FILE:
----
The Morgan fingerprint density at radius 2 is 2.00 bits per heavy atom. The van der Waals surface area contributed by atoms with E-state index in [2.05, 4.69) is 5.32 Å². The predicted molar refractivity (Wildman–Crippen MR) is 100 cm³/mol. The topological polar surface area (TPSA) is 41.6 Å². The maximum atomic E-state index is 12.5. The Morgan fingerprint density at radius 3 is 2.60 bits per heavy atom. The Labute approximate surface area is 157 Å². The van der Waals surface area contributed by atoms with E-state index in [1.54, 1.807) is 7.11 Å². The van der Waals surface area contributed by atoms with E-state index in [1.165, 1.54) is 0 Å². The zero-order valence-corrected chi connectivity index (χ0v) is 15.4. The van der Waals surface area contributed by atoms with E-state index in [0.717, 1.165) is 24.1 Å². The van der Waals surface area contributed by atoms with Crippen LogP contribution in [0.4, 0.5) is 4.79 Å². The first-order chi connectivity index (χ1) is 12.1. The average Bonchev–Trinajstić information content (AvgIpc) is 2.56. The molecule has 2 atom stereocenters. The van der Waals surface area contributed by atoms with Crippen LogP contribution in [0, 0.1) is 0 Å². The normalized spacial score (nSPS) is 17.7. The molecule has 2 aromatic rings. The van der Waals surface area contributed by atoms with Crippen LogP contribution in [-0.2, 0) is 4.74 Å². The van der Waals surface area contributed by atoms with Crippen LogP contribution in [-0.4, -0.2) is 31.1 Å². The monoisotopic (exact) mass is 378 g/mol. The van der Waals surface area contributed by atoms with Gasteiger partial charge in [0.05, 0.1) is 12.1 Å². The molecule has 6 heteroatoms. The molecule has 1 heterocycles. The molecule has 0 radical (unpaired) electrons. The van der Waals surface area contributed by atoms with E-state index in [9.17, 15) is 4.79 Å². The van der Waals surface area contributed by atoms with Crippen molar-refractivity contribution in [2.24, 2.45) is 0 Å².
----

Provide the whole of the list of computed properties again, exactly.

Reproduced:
The Morgan fingerprint density at radius 2 is 2.00 bits per heavy atom. The van der Waals surface area contributed by atoms with E-state index in [2.05, 4.69) is 5.32 Å². The predicted molar refractivity (Wildman–Crippen MR) is 100 cm³/mol. The topological polar surface area (TPSA) is 41.6 Å². The maximum atomic E-state index is 12.5. The Morgan fingerprint density at radius 3 is 2.60 bits per heavy atom. The Labute approximate surface area is 157 Å². The van der Waals surface area contributed by atoms with E-state index in [1.54, 1.807) is 7.11 Å². The van der Waals surface area contributed by atoms with E-state index in [1.165, 1.54) is 0 Å². The zero-order valence-corrected chi connectivity index (χ0v) is 15.4. The van der Waals surface area contributed by atoms with E-state index in [0.717, 1.165) is 24.1 Å². The van der Waals surface area contributed by atoms with Crippen LogP contribution in [0.4, 0.5) is 4.79 Å². The first-order chi connectivity index (χ1) is 12.1. The average Bonchev–Trinajstić information content (AvgIpc) is 2.56. The molecule has 2 atom stereocenters. The van der Waals surface area contributed by atoms with Crippen LogP contribution in [0, 0.1) is 0 Å². The normalized spacial score (nSPS) is 17.7. The molecule has 2 aromatic rings. The van der Waals surface area contributed by atoms with Crippen LogP contribution in [-0.2, 0) is 4.74 Å². The van der Waals surface area contributed by atoms with Crippen LogP contribution in [-0.4, -0.2) is 31.1 Å². The monoisotopic (exact) mass is 378 g/mol. The van der Waals surface area contributed by atoms with Gasteiger partial charge in [0.05, 0.1) is 12.1 Å². The molecule has 6 heteroatoms. The molecule has 1 heterocycles. The molecule has 0 radical (unpaired) electrons. The van der Waals surface area contributed by atoms with E-state index in [9.17, 15) is 4.79 Å². The van der Waals surface area contributed by atoms with Crippen molar-refractivity contribution in [2.24, 2.45) is 0 Å².